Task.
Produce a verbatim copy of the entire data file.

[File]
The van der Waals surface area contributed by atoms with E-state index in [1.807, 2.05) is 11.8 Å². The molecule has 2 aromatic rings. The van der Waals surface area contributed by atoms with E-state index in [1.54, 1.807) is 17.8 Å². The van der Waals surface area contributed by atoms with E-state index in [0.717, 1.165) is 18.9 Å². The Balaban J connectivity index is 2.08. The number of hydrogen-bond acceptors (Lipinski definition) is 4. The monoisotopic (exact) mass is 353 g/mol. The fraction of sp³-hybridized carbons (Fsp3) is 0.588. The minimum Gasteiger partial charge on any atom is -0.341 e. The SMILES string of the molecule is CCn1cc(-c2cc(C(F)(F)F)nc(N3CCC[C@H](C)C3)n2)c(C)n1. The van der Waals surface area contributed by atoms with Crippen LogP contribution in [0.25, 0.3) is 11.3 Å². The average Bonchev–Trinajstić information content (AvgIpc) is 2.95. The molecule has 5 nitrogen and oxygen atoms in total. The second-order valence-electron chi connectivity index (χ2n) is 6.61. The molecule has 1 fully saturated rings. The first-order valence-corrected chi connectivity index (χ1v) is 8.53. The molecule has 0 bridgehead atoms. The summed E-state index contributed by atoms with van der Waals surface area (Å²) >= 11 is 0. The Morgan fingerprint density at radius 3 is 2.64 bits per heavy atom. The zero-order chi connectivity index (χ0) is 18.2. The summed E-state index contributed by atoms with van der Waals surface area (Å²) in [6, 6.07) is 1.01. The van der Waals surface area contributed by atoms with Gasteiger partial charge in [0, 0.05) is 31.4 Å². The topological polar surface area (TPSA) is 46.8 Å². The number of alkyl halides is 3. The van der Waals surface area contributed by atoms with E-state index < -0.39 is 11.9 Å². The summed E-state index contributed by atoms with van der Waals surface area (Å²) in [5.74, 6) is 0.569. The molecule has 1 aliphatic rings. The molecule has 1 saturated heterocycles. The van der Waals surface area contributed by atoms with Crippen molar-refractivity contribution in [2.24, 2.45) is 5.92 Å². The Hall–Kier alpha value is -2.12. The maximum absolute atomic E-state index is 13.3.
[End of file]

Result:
The van der Waals surface area contributed by atoms with E-state index in [1.807, 2.05) is 11.8 Å². The molecule has 2 aromatic rings. The van der Waals surface area contributed by atoms with E-state index in [1.54, 1.807) is 17.8 Å². The van der Waals surface area contributed by atoms with E-state index in [0.717, 1.165) is 18.9 Å². The Balaban J connectivity index is 2.08. The number of hydrogen-bond acceptors (Lipinski definition) is 4. The monoisotopic (exact) mass is 353 g/mol. The fraction of sp³-hybridized carbons (Fsp3) is 0.588. The minimum Gasteiger partial charge on any atom is -0.341 e. The SMILES string of the molecule is CCn1cc(-c2cc(C(F)(F)F)nc(N3CCC[C@H](C)C3)n2)c(C)n1. The van der Waals surface area contributed by atoms with Crippen LogP contribution in [0.25, 0.3) is 11.3 Å². The average Bonchev–Trinajstić information content (AvgIpc) is 2.95. The molecule has 5 nitrogen and oxygen atoms in total. The second-order valence-electron chi connectivity index (χ2n) is 6.61. The molecule has 1 fully saturated rings. The first-order valence-corrected chi connectivity index (χ1v) is 8.53. The molecule has 0 bridgehead atoms. The summed E-state index contributed by atoms with van der Waals surface area (Å²) >= 11 is 0. The Morgan fingerprint density at radius 3 is 2.64 bits per heavy atom. The zero-order chi connectivity index (χ0) is 18.2. The summed E-state index contributed by atoms with van der Waals surface area (Å²) in [6, 6.07) is 1.01. The van der Waals surface area contributed by atoms with Gasteiger partial charge in [0, 0.05) is 31.4 Å². The topological polar surface area (TPSA) is 46.8 Å². The number of alkyl halides is 3. The van der Waals surface area contributed by atoms with E-state index < -0.39 is 11.9 Å². The summed E-state index contributed by atoms with van der Waals surface area (Å²) in [5.74, 6) is 0.569. The molecule has 1 aliphatic rings. The molecule has 1 saturated heterocycles. The van der Waals surface area contributed by atoms with Crippen molar-refractivity contribution in [2.24, 2.45) is 5.92 Å². The Hall–Kier alpha value is -2.12. The maximum absolute atomic E-state index is 13.3.